Mitt Romney says that "six studies" prove that his tax plan adds up. They don't.
Some of them reveal how Romney's tax plan could conceivably achieve what he's promised, under certain conditions — or at least come closer to it.
But others contradict the stated objectives of Romney's tax plan and make questionable assertions about how he'd pay for his rate cuts, leaving some central questions about Romney's tax plan unanswered and fueling the ongoing calls for more specifics.
Not all of the "six studies" are formal quantitative research: Three are online articles and one is an op-ed. But all try to answer the essential conundrum that the Tax Policy Center described in its original analysis: Romney wants to pay for $5 trillion in tax cuts by getting rid of tax deductions and exclusions that benefit Americans earning more than $200,000.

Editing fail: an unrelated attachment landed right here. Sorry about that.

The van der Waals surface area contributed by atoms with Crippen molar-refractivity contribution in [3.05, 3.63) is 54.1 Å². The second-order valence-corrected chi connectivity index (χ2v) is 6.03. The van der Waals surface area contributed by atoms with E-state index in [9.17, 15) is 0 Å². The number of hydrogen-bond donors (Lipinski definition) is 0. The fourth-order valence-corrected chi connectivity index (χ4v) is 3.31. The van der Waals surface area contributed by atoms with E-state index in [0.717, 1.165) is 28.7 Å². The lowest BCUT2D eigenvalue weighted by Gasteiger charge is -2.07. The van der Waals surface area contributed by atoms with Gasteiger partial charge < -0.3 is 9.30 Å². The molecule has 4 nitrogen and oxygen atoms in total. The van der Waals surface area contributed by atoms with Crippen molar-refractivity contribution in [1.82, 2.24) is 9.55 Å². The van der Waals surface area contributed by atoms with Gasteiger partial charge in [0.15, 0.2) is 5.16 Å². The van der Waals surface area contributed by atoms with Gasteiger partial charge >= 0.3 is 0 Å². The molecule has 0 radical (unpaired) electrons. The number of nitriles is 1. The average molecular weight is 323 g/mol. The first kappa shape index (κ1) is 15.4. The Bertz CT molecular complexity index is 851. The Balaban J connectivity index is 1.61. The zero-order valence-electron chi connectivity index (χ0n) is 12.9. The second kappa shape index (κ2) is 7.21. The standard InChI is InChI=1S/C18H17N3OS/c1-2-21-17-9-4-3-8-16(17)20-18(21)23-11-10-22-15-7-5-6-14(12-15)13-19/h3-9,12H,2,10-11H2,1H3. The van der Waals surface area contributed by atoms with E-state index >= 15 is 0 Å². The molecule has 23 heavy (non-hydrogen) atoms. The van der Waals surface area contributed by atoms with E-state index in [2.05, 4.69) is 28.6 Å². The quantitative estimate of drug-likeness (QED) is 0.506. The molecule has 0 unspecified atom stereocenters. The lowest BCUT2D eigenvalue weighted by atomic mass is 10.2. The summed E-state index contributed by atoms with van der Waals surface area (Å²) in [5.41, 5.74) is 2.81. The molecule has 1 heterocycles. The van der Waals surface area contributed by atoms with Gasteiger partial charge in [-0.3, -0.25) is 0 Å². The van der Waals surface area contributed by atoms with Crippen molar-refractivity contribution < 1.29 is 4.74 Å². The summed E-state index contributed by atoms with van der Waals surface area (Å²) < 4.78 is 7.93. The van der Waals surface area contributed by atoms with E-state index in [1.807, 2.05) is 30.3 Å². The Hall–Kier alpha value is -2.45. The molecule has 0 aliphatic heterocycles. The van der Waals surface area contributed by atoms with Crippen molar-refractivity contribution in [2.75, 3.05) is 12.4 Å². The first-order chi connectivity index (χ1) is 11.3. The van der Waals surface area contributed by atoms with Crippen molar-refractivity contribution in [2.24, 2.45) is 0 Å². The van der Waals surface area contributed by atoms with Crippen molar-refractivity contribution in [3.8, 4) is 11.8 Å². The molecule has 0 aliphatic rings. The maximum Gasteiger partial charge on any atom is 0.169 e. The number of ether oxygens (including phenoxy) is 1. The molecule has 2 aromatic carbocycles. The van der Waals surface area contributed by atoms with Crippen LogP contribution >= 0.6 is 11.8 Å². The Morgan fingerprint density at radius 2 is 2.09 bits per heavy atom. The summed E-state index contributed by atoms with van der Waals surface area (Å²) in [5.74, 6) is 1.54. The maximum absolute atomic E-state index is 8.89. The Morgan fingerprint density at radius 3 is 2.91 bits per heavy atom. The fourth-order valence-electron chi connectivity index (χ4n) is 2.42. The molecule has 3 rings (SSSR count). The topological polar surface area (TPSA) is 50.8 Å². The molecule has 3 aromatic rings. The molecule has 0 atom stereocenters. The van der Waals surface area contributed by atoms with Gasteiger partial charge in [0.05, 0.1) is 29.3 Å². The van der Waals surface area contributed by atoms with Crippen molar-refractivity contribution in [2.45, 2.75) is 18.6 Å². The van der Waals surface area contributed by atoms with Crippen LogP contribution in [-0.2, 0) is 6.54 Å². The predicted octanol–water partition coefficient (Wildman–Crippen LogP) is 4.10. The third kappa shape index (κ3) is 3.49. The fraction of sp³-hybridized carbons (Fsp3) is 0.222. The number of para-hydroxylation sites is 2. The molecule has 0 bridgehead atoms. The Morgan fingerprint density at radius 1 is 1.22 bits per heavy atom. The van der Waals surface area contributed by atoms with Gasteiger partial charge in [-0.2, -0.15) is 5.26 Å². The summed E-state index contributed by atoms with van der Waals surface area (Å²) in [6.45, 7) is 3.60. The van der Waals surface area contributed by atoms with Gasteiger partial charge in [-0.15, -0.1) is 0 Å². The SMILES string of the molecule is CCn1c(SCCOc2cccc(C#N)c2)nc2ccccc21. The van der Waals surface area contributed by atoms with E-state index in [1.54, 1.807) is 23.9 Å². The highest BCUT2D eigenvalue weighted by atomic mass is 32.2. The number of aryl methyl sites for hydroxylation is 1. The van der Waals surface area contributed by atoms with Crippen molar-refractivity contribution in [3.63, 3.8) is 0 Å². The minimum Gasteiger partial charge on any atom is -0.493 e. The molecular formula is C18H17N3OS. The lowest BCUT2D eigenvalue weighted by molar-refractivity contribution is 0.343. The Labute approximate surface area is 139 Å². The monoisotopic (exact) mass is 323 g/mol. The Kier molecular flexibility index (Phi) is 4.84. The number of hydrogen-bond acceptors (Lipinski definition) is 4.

But getting rid of those upper-income tax breaks doesn't fully pay for the rate cuts, the Tax Policy Center says: The only way to do this without increasing the deficit would be to raise taxes on lower-income Americans by an average of $2,000 to make up for a $86 billion annual shortfall - a finding that the Obama campaign now routinely cites in its attack ads.
Two of the "studies" the Romney campaign has cited are an op-ed and a blog post by Harvard economist Martin Feldstein. He says it's possible to finance Romney's tax cuts fully by closing loopholes and deductions, but only if you raise taxes on those households with incomes between $100,000 and $200,000.
And here is what Steven Colbert had to say about the Romney/Ryan mathemagical budget...
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